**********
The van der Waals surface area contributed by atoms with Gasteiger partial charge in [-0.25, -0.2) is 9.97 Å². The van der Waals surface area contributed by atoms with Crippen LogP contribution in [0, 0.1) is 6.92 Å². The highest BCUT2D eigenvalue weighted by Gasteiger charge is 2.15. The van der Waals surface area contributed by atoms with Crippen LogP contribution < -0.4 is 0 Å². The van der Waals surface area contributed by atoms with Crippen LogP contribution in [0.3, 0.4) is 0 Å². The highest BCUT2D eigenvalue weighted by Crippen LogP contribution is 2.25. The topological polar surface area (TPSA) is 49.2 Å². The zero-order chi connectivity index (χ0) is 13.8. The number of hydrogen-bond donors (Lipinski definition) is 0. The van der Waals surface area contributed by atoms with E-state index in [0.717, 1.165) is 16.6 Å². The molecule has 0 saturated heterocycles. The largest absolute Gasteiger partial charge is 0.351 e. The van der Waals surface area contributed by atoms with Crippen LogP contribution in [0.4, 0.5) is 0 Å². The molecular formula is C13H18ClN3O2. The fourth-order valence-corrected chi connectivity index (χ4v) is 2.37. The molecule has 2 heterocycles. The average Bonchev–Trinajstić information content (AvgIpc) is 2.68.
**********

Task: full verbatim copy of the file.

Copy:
The van der Waals surface area contributed by atoms with Gasteiger partial charge in [-0.25, -0.2) is 9.97 Å². The van der Waals surface area contributed by atoms with Crippen LogP contribution in [0, 0.1) is 6.92 Å². The highest BCUT2D eigenvalue weighted by Gasteiger charge is 2.15. The van der Waals surface area contributed by atoms with Crippen LogP contribution < -0.4 is 0 Å². The van der Waals surface area contributed by atoms with Crippen LogP contribution in [0.3, 0.4) is 0 Å². The highest BCUT2D eigenvalue weighted by Crippen LogP contribution is 2.25. The topological polar surface area (TPSA) is 49.2 Å². The zero-order chi connectivity index (χ0) is 13.8. The number of hydrogen-bond donors (Lipinski definition) is 0. The van der Waals surface area contributed by atoms with E-state index in [0.717, 1.165) is 16.6 Å². The molecule has 0 saturated heterocycles. The largest absolute Gasteiger partial charge is 0.351 e. The van der Waals surface area contributed by atoms with Crippen LogP contribution in [0.4, 0.5) is 0 Å². The molecular formula is C13H18ClN3O2. The fourth-order valence-corrected chi connectivity index (χ4v) is 2.37. The molecule has 2 heterocycles. The average Bonchev–Trinajstić information content (AvgIpc) is 2.68.